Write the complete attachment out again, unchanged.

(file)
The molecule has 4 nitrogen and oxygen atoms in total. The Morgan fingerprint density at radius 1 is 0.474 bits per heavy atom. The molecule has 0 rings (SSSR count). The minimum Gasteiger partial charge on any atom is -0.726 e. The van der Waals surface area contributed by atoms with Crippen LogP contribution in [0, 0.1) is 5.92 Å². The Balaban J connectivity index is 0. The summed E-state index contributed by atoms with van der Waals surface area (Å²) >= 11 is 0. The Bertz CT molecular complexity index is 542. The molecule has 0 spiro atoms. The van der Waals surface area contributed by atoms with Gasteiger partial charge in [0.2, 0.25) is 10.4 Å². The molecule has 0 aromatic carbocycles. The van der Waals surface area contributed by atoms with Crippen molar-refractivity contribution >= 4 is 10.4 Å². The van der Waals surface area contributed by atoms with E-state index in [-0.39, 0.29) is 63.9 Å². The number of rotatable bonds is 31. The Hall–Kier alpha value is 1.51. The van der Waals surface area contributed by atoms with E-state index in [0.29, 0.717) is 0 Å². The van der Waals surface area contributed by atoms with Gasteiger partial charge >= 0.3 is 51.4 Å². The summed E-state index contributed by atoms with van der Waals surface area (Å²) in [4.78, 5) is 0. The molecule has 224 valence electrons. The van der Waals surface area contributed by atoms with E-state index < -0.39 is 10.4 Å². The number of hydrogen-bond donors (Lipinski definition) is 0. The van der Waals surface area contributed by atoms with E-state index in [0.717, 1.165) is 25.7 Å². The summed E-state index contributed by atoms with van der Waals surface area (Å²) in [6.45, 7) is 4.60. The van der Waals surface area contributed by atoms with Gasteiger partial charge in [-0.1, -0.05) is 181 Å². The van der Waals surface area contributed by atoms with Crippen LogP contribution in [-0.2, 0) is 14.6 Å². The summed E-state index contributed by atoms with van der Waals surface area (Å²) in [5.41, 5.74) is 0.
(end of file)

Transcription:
The molecule has 4 nitrogen and oxygen atoms in total. The Morgan fingerprint density at radius 1 is 0.474 bits per heavy atom. The molecule has 0 rings (SSSR count). The minimum Gasteiger partial charge on any atom is -0.726 e. The van der Waals surface area contributed by atoms with Crippen LogP contribution in [0, 0.1) is 5.92 Å². The Balaban J connectivity index is 0. The summed E-state index contributed by atoms with van der Waals surface area (Å²) >= 11 is 0. The Bertz CT molecular complexity index is 542. The molecule has 0 spiro atoms. The van der Waals surface area contributed by atoms with Gasteiger partial charge in [0.2, 0.25) is 10.4 Å². The molecule has 0 aromatic carbocycles. The van der Waals surface area contributed by atoms with Crippen molar-refractivity contribution >= 4 is 10.4 Å². The van der Waals surface area contributed by atoms with E-state index in [-0.39, 0.29) is 63.9 Å². The number of rotatable bonds is 31. The Hall–Kier alpha value is 1.51. The van der Waals surface area contributed by atoms with E-state index in [0.29, 0.717) is 0 Å². The van der Waals surface area contributed by atoms with Gasteiger partial charge >= 0.3 is 51.4 Å². The summed E-state index contributed by atoms with van der Waals surface area (Å²) in [4.78, 5) is 0. The molecule has 224 valence electrons. The van der Waals surface area contributed by atoms with E-state index < -0.39 is 10.4 Å². The number of hydrogen-bond donors (Lipinski definition) is 0. The van der Waals surface area contributed by atoms with E-state index in [0.717, 1.165) is 25.7 Å². The summed E-state index contributed by atoms with van der Waals surface area (Å²) in [6.45, 7) is 4.60. The van der Waals surface area contributed by atoms with Gasteiger partial charge in [-0.1, -0.05) is 181 Å². The van der Waals surface area contributed by atoms with Crippen LogP contribution in [-0.2, 0) is 14.6 Å². The summed E-state index contributed by atoms with van der Waals surface area (Å²) in [5.41, 5.74) is 0.